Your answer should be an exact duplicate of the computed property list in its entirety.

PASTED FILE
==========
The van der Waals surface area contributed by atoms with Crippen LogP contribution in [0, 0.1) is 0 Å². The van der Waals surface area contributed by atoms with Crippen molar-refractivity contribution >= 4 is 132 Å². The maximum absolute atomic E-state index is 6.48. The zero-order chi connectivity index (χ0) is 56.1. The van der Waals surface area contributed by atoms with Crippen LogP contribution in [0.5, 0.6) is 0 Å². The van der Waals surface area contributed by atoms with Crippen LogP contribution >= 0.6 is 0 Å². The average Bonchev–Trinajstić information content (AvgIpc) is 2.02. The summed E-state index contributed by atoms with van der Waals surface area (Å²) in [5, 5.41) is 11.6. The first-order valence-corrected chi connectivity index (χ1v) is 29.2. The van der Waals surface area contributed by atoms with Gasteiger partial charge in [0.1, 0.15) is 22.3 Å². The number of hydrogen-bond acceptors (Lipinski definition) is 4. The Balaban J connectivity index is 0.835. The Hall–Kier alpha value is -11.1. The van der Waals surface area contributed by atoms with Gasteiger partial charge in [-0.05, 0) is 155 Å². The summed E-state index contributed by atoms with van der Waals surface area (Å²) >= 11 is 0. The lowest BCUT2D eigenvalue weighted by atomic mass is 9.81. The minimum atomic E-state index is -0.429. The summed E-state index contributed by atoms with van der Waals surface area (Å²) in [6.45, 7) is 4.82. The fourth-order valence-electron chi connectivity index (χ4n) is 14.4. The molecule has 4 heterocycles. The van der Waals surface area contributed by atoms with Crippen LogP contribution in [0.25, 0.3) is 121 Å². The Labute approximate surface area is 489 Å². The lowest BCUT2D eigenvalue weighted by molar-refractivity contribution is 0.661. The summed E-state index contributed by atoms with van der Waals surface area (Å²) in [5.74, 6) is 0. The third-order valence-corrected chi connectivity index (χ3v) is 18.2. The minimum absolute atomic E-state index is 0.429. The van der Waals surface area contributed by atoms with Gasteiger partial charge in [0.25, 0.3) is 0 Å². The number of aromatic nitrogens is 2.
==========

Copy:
The van der Waals surface area contributed by atoms with Crippen LogP contribution in [0, 0.1) is 0 Å². The van der Waals surface area contributed by atoms with Crippen molar-refractivity contribution >= 4 is 132 Å². The maximum absolute atomic E-state index is 6.48. The zero-order chi connectivity index (χ0) is 56.1. The van der Waals surface area contributed by atoms with Crippen LogP contribution in [0.5, 0.6) is 0 Å². The van der Waals surface area contributed by atoms with Crippen LogP contribution >= 0.6 is 0 Å². The average Bonchev–Trinajstić information content (AvgIpc) is 2.02. The summed E-state index contributed by atoms with van der Waals surface area (Å²) in [5, 5.41) is 11.6. The first-order valence-corrected chi connectivity index (χ1v) is 29.2. The van der Waals surface area contributed by atoms with Gasteiger partial charge in [0.1, 0.15) is 22.3 Å². The number of hydrogen-bond acceptors (Lipinski definition) is 4. The Balaban J connectivity index is 0.835. The Hall–Kier alpha value is -11.1. The van der Waals surface area contributed by atoms with Gasteiger partial charge in [-0.05, 0) is 155 Å². The summed E-state index contributed by atoms with van der Waals surface area (Å²) >= 11 is 0. The lowest BCUT2D eigenvalue weighted by atomic mass is 9.81. The minimum atomic E-state index is -0.429. The summed E-state index contributed by atoms with van der Waals surface area (Å²) in [6.45, 7) is 4.82. The fourth-order valence-electron chi connectivity index (χ4n) is 14.4. The molecule has 4 heterocycles. The van der Waals surface area contributed by atoms with Crippen LogP contribution in [0.25, 0.3) is 121 Å². The Labute approximate surface area is 489 Å². The lowest BCUT2D eigenvalue weighted by molar-refractivity contribution is 0.661. The summed E-state index contributed by atoms with van der Waals surface area (Å²) in [5.74, 6) is 0. The third-order valence-corrected chi connectivity index (χ3v) is 18.2. The minimum absolute atomic E-state index is 0.429. The van der Waals surface area contributed by atoms with Gasteiger partial charge in [0.25, 0.3) is 0 Å². The number of aromatic nitrogens is 2.